Guerilla Urban Repair Squad hits Toronto


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L-R: Urban Repair Squad’s Kensington speed limit sign, Kyle MacLachlan of Twin Peaks watching over the neighbourhood, and an animal rights centric stop

A group of anonymous activists known as the Urban Repair Squad (URS) is using guerrilla-style techniques to reclaim Toronto’s streets for cyclists.

Previous work has included impromptu bike lanes, sharrows and comic book–style pothole markings (“Oof! Thunk!”) across the city.

On Sept. 13, the 40 km/h speed signs in the city’s Kensington Market neighbourhood were replaced with 10 km/h signs to reflect the speed limit that the URS believes should be implemented in the pedestrian-friendly neighbourhood. 

In a tongue-in-cheek press release that the bike activists addressed to “citizens of Toronto suffering PTSD from the war on cars,” they state they had changed the signs to protect “unassuming vehicles” that enter the neighbourhood and “are accosted by droves of rebel jaywalkers, willy nilly delivery trucks and stoned revellers eating multi-culti street food.”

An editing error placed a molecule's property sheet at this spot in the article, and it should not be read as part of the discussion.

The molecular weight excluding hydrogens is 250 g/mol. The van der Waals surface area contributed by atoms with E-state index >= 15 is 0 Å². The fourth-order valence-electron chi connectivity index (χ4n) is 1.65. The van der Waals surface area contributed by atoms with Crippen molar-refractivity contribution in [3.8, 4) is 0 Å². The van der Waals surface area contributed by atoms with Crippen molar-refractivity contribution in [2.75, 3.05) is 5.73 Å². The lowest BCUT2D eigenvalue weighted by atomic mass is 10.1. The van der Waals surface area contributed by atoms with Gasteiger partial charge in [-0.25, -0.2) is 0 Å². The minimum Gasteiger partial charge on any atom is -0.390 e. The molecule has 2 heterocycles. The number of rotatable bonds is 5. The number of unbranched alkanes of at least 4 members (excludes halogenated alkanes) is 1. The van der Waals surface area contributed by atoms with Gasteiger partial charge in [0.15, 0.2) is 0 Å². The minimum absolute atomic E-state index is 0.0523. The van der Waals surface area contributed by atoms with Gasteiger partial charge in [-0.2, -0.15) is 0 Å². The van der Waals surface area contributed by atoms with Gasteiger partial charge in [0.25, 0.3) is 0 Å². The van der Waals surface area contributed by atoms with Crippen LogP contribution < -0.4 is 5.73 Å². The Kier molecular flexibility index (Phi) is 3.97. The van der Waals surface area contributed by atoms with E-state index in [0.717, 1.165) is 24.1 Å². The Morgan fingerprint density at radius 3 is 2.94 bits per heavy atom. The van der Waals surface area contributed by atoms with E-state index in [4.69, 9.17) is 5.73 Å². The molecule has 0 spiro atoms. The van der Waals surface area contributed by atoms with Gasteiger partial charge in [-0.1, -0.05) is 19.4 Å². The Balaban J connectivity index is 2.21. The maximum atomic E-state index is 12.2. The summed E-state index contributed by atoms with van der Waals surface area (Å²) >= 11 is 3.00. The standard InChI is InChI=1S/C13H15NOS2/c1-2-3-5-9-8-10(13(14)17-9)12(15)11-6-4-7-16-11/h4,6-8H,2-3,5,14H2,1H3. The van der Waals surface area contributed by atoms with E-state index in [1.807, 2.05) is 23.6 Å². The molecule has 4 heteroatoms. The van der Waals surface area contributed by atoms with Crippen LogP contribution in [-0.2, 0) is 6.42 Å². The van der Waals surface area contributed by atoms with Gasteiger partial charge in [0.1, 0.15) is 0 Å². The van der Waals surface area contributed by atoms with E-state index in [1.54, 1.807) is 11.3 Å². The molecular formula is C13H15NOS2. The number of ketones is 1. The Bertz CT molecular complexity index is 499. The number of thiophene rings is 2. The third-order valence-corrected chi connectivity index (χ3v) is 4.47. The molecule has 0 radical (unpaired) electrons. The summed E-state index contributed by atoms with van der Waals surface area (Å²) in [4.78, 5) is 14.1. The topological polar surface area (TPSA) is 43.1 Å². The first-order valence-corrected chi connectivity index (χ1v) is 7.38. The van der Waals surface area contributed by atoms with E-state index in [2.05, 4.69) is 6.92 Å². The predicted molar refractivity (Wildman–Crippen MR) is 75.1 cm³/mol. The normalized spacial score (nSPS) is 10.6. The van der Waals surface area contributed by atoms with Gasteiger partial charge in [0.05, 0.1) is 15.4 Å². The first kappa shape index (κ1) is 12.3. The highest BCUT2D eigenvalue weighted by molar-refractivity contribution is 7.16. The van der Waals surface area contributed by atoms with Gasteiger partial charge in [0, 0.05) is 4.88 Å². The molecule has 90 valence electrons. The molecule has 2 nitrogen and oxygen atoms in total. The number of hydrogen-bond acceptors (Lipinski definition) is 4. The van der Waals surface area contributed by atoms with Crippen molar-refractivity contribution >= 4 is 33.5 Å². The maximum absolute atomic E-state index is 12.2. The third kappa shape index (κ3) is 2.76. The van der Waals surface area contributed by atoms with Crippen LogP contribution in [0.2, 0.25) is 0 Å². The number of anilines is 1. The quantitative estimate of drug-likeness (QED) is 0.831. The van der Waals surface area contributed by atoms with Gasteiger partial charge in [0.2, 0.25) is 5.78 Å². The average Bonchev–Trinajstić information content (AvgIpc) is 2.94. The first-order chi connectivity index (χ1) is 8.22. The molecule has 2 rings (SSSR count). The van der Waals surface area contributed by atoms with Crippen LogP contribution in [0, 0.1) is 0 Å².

URS is not the first to customize Toronto’s many road signs: residents of Toronto’s west end neighbourhoods have become accustomed to their Neighbourhood Watch signs being punched up with humorous pop culture references. 

On Rideau Avenue at Lansdowne, the Neighbourhood Watch sign’s original prosaic icon has been replaced with Twin Peaks protagonist FBI agent Dale Cooper (played by a baby-faced Kyle MacLachlan), while a Wallace Avenue sign boasts the cast of David Simon’s The Wire. Elsewhere in the city, passersby can rest assured that Spider-Man, Chief Wiggum, the cast of Sailor Moon, the original Batman and Robin, even Serpico are protecting their streets. 

And, with a meta twist, a Carlton Street Neighbourhood Watch sign features The Fresh Prince of Bel-Air favourite Carlton. 

Many of the city’s stop signs have also had a makeover. In Kensington Market, someone has customized the sign at Nassau Street and Augusta Avenue to read: “Stop Rob Ford!” in memory of the infamous late mayor and, in Brockton Triangle, a stop sign bears an equally political message: “Stop Eating Animals.”

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